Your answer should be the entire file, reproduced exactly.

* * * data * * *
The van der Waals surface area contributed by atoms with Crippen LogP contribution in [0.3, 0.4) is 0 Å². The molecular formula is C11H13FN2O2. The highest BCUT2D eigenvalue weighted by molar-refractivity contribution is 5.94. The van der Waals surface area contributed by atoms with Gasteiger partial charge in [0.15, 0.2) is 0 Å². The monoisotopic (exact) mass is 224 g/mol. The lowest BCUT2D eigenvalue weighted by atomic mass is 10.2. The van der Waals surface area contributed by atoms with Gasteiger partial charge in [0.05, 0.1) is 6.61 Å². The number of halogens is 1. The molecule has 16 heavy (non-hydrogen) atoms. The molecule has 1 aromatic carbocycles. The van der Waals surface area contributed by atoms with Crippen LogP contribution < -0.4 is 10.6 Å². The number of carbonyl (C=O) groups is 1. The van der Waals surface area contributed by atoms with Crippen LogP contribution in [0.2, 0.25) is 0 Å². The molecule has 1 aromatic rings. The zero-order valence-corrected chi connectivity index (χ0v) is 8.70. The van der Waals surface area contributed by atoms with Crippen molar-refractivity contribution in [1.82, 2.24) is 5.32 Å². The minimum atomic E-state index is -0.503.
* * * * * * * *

The van der Waals surface area contributed by atoms with Crippen LogP contribution in [0.3, 0.4) is 0 Å². The molecular formula is C11H13FN2O2. The highest BCUT2D eigenvalue weighted by molar-refractivity contribution is 5.94. The van der Waals surface area contributed by atoms with Gasteiger partial charge in [0.15, 0.2) is 0 Å². The monoisotopic (exact) mass is 224 g/mol. The lowest BCUT2D eigenvalue weighted by atomic mass is 10.2. The van der Waals surface area contributed by atoms with Gasteiger partial charge in [0.05, 0.1) is 6.61 Å². The number of halogens is 1. The molecule has 16 heavy (non-hydrogen) atoms. The molecule has 1 aromatic carbocycles. The van der Waals surface area contributed by atoms with Crippen LogP contribution < -0.4 is 10.6 Å². The number of carbonyl (C=O) groups is 1. The van der Waals surface area contributed by atoms with Crippen LogP contribution in [0.2, 0.25) is 0 Å². The molecule has 1 aromatic rings. The zero-order valence-corrected chi connectivity index (χ0v) is 8.70. The van der Waals surface area contributed by atoms with Crippen molar-refractivity contribution in [1.82, 2.24) is 5.32 Å². The minimum atomic E-state index is -0.503.